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I Miss Kong Studios

By Tyler Sticka

Published on November 15th, 2022

Gorillaz frontman 2-D looks forlorn, wearing a t-shirt with the old Macromedia Flash logo

When I was starting out as a web designer, few experiences inspired me as much as Gorillaz’ official website in the early-to-mid aughts, Kong Studios.

At a time when most websites were long scrolls of text or cramped two-dimensional rectangles, Kong Studios was an interactive recreation of the band’s home and studio space. Instead of navigating a menu, you explored various rooms and corridors. If you were curious enough to venture beyond the typical discography, tour dates and promotional content, you might uncover easter eggs, animations, outtakes, B-sides or even a game.

A decrepit looking lobby with cracked and collapsed walls, rubble on the ground and a demon at the front desk.
The lobby of Kong Studios, as it appeared in late 2006.

It was exciting, immersive and fun. This wasn’t just a document to read, it was a location to visit. Surely, this was where the web as a medium was headed!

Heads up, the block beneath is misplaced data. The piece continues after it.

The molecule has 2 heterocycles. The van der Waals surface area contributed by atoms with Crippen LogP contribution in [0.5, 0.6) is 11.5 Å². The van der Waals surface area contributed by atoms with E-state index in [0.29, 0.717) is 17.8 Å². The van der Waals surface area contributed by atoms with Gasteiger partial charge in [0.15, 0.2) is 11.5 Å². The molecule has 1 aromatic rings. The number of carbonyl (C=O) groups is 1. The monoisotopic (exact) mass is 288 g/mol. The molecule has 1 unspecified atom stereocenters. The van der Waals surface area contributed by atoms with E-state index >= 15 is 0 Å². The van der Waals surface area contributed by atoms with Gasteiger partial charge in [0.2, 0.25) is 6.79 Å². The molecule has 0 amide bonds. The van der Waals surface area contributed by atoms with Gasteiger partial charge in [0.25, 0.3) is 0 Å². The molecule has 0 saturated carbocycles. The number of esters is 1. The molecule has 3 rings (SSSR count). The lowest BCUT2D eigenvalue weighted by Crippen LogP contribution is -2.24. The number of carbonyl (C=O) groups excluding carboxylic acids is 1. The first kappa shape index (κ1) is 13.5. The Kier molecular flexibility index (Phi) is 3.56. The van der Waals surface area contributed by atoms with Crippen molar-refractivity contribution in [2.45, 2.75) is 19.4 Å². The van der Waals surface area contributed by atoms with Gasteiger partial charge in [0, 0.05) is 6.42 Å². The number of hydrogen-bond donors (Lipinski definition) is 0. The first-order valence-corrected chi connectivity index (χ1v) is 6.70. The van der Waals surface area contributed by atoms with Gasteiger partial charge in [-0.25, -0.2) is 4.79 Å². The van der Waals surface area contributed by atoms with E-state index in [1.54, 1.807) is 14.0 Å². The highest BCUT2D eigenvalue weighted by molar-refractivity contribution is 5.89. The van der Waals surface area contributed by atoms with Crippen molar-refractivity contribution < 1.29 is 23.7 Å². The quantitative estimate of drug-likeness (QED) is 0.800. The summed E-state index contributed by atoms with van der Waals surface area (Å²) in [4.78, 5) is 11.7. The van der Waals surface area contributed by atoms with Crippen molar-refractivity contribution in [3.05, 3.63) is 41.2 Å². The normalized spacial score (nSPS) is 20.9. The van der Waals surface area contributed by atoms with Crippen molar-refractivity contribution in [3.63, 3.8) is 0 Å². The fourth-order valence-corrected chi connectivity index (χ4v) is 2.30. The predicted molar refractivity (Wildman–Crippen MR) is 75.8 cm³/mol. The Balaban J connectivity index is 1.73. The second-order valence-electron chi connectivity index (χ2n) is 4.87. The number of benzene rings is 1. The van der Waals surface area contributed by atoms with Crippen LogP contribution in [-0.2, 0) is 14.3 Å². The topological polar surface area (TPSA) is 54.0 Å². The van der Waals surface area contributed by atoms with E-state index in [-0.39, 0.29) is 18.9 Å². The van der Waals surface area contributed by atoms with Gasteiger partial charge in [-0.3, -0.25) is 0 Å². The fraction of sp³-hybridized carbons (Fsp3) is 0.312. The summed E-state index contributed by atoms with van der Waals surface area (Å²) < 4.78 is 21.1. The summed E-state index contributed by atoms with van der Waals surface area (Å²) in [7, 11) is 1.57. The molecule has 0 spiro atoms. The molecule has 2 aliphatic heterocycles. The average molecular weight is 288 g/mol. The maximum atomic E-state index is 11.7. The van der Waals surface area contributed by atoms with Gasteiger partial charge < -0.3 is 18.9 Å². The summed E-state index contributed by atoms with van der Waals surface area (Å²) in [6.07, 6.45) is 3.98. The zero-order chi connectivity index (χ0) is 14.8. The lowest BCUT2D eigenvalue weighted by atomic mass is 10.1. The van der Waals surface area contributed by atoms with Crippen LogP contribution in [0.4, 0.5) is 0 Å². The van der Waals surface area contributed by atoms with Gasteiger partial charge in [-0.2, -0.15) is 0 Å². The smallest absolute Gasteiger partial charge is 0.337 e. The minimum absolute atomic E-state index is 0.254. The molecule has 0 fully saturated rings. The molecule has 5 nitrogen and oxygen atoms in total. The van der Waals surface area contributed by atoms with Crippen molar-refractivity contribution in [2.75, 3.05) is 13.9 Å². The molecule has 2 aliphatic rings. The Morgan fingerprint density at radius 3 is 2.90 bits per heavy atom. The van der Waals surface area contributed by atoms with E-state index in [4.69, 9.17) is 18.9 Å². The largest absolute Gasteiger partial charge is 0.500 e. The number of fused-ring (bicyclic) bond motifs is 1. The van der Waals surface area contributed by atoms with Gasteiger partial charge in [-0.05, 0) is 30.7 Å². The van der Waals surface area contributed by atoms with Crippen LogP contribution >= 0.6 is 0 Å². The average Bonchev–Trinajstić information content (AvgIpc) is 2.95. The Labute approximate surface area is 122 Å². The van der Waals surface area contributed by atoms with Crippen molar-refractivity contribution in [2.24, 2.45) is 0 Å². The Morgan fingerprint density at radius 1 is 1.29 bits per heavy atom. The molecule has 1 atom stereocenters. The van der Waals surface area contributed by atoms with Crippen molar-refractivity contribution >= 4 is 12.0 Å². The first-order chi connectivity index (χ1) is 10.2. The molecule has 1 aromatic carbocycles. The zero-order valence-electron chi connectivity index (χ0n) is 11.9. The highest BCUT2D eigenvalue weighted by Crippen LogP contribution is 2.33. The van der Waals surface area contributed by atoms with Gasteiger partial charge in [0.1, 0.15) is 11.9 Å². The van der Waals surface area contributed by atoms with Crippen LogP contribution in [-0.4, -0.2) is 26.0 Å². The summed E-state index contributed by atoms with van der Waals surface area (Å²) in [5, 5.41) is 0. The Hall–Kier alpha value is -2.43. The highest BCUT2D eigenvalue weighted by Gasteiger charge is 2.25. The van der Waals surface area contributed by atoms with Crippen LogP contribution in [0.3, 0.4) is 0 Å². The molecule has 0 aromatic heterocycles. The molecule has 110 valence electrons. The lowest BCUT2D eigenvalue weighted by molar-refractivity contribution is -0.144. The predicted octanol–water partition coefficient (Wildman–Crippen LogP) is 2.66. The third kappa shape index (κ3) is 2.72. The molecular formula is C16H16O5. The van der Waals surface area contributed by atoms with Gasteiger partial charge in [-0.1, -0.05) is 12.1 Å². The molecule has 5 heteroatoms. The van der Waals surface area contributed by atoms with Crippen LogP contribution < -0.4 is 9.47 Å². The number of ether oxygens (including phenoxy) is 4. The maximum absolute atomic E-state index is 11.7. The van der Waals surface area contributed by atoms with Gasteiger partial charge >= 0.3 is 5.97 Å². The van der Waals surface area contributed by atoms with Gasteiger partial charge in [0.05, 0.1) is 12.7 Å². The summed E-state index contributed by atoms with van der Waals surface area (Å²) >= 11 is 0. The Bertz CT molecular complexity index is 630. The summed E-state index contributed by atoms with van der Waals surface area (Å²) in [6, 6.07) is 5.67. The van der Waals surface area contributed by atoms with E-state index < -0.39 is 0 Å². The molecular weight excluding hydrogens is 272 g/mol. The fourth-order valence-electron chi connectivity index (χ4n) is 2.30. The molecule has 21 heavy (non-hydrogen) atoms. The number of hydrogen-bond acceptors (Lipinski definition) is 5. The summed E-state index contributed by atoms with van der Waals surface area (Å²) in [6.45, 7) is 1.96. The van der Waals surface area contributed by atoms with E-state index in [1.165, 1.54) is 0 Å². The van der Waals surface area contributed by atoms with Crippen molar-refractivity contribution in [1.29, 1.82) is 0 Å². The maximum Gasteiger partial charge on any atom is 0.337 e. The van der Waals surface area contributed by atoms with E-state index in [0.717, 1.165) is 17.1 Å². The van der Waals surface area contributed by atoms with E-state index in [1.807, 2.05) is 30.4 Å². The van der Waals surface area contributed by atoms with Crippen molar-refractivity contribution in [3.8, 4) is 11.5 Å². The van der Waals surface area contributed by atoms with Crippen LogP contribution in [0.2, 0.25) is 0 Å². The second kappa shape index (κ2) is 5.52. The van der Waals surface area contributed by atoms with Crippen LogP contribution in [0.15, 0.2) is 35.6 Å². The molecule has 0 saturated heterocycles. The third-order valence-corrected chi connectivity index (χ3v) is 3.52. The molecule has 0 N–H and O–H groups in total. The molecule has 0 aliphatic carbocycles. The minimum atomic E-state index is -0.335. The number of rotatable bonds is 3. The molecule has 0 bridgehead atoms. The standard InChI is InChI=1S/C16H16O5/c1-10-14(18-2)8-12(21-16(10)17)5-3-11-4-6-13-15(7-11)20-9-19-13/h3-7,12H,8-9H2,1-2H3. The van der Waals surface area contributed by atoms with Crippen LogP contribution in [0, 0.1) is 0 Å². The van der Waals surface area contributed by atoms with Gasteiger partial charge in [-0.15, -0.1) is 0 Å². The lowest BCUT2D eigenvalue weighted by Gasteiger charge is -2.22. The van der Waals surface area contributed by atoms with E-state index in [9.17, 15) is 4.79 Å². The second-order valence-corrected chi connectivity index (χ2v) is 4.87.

(Cue Ron Howard narration: “It wasn’t.”)

Like a lot of the most inventive early web experiments, Kong Studios relied on proprietary plugins like Flash and Shockwave. Gorillaz’ original design team disbanded in 2010, the same year that Ethan Marcotte published Responsive Web Design and Steve Jobs published Thoughts on Flash. As of this writing, the official Gorillaz site is a Shopify storefront.

And that’s a shame. While most websites should be straightforward in their presentation (no one should have to look hard for a store’s hours, a restaurant’s menu or a map to the hospital), surely at least a few would benefit from greater immersion and a bit of surprise?

Seven different navigation concepts are shown using various aspects and input methods of a mobile device to traverse larger imagery
Sketches of responsive navigation concepts from a past Cloud Four project involving immersive digital spaces.

But I think there’s hope. For one thing, our tools are so much better now: A Kong Studios in 2022 could be higher-resolution, more performant, more responsive and accessible. And as our trust erodes in the pillars of web culture we’ve long taken for granted, there’s opportunity to re-embrace the fun, offbeat experiences that defined our medium in the first place.

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